PH of solution greatly affects sorption of ionizable compounds into low-density polyethylene film

Hiroya Ishikawa, Toshiro Matsui, Takayoshi Ohtsu, Ken Ichi Watanabe, Keiko Matsumoto, Kiyoshi Matsumoto

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3 Citations (Scopus)

Abstract

Sorption of ionizable compounds of pyridines and aromatic carboxylic acids into low-density polyethylene (LDPE) film was investigated as a function of pH ranging from 4 to 7. The sorptions for pyridines were increased with increasing pH. Within the range examined, pH 7 was observed to promote the highest degree of sorption. When the pH increased by one unit from 6 to 7, the sorptions for 2-propylpyridine and 2,4,6-trimethylpyridine were both increased ∼3.8 and 10.5 times, respectively. At pH 4, the sorption for the pyridines entirely disappeared. In contrast, the sorptions for aromatic carboxylic acids increased with decreasing pH. Within the range examined, pH 4 was observed to promote the highest degree of sorption. The magnitude of sorption for pyridines and carboxylic acids apparently depended on the affinity (δC) of these compounds for LDPE film. Another factor affecting the sorption at various pHs was the pKa of these compounds; the sorption greatly decreased with the ionization degree of these compounds. To elucidate the phenomena, the following thermodynamic sorption equation was applied: S = Soy exp[V V{(δW - δV)2 - δc2)/RT}. The plots of In S for pyridines vs the term of the equation gave an insufficient relationship (r= 0.519). In contrast, taking into account the ratio (Χi) of concentration of un-ionized compound to total concentration, the improvement for the equation was made: S′ = S/χi= S0γ exp[Vv{(δ w - δv)2 - δc 2)/RT}. The plots of In S′ vs the term of the equation gave a better relationship (r = 0.884). Furthermore, the equation was also applicable for the sorption behavior of carboxylic acids into LDPE (r = 0.769).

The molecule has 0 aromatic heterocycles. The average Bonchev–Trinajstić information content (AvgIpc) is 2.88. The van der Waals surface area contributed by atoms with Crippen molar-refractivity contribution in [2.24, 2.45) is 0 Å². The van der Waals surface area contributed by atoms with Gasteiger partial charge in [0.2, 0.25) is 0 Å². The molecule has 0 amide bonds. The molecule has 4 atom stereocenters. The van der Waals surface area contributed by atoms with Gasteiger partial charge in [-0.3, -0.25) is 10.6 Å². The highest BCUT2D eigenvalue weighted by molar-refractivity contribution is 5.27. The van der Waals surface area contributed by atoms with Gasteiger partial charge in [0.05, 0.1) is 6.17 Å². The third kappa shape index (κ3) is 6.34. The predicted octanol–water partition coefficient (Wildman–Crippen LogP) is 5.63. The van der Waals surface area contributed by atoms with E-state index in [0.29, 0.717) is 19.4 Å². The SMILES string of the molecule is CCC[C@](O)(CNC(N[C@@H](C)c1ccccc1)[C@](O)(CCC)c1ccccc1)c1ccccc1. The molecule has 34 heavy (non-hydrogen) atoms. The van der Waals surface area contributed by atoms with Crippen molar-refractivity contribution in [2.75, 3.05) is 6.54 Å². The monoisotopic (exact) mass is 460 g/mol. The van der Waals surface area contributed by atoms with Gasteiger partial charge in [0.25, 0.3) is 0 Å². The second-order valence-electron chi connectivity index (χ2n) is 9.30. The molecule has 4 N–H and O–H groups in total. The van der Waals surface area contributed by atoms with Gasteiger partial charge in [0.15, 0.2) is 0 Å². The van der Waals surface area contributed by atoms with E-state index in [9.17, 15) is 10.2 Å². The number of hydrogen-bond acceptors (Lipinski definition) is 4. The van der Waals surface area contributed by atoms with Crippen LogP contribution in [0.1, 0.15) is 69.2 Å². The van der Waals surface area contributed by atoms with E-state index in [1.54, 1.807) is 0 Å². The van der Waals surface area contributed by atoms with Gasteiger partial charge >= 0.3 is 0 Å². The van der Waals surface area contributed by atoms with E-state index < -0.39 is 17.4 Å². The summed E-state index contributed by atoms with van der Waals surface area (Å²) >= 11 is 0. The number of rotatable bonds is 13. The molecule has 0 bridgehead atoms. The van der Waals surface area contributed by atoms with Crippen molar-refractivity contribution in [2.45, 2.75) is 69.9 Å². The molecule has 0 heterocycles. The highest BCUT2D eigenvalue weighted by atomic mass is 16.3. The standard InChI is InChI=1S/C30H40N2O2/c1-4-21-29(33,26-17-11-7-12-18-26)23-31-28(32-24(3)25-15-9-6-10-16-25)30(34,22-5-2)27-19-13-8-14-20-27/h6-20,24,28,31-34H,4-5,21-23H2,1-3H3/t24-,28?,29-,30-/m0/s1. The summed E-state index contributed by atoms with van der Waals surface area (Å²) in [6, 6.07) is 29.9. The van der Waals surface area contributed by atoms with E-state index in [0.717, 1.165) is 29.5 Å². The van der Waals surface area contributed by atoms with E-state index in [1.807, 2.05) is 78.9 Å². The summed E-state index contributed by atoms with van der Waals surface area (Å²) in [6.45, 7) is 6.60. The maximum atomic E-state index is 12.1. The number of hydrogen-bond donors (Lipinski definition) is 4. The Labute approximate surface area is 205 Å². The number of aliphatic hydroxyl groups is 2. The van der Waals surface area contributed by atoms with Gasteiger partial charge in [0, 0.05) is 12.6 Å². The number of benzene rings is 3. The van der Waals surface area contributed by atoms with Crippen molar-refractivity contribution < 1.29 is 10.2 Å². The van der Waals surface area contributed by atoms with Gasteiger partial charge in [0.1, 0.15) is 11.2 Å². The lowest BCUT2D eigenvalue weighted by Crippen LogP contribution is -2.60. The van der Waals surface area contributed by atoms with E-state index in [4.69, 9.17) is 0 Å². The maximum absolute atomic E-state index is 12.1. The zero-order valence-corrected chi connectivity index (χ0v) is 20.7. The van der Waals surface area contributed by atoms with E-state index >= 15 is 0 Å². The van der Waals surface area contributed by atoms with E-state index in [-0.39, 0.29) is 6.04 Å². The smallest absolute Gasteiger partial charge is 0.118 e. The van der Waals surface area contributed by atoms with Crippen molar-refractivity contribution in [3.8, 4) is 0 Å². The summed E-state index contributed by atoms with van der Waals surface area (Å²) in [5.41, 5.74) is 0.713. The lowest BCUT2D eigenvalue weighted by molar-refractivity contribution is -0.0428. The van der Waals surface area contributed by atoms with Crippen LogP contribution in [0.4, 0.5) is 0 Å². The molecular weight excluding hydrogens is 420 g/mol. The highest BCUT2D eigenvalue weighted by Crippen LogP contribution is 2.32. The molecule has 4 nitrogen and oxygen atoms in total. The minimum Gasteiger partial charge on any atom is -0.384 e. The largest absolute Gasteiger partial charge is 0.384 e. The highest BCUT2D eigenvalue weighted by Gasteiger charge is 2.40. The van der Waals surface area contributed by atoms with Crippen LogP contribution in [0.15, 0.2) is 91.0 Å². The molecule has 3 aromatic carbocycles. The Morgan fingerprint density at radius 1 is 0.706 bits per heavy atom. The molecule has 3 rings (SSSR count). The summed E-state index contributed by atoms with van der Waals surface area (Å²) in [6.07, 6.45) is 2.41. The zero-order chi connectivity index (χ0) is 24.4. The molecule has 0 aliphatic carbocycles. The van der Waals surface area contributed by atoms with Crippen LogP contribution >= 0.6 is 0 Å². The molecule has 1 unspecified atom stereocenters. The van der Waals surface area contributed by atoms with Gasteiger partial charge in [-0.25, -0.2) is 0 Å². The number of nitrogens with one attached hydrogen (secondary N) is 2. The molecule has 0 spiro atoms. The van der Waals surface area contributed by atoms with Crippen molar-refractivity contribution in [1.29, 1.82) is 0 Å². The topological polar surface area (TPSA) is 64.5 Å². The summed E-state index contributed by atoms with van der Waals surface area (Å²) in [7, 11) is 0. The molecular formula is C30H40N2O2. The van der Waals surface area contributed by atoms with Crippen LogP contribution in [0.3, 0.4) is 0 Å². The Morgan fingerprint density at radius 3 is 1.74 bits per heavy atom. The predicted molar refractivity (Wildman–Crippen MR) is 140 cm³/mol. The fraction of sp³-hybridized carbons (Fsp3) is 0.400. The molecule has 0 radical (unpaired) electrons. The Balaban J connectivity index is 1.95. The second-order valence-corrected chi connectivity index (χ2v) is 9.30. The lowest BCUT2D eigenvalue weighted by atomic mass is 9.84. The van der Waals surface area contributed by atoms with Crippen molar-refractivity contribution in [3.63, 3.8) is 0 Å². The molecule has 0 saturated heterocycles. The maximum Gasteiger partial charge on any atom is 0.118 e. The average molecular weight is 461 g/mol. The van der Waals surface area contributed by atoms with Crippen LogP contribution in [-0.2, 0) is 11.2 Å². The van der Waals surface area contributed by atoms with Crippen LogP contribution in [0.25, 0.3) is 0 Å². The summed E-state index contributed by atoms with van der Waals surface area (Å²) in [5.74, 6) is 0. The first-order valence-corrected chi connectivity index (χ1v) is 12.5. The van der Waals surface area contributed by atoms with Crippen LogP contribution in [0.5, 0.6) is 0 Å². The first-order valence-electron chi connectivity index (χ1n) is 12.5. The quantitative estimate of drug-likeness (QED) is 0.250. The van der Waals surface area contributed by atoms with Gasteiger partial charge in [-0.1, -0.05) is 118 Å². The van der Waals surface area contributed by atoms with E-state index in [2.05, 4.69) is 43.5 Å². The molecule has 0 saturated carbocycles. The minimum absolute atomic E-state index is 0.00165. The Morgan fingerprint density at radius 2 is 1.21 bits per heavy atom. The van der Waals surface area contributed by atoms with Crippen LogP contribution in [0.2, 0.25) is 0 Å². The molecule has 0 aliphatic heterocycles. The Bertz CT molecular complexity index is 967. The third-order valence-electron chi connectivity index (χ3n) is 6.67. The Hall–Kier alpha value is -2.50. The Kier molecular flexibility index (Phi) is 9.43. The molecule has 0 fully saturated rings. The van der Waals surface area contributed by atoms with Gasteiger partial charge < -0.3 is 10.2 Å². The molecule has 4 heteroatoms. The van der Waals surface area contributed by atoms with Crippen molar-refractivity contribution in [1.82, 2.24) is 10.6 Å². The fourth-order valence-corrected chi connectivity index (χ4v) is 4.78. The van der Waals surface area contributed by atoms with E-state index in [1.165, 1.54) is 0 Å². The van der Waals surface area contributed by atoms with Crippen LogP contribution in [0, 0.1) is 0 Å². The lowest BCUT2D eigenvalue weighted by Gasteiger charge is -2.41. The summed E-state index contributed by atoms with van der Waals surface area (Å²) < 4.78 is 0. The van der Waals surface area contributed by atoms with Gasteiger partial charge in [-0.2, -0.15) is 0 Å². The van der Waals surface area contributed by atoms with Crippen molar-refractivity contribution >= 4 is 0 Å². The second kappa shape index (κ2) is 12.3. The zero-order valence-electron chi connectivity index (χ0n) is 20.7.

Original languageEnglish
Pages (from-to)3488-3492
Number of pages5
JournalJournal of Agricultural and Food Chemistry
Volume53
Issue number9
DOIs
Publication statusPublished - May 4 2005

All Science Journal Classification (ASJC) codes

  • Chemistry(all)
  • Agricultural and Biological Sciences(all)

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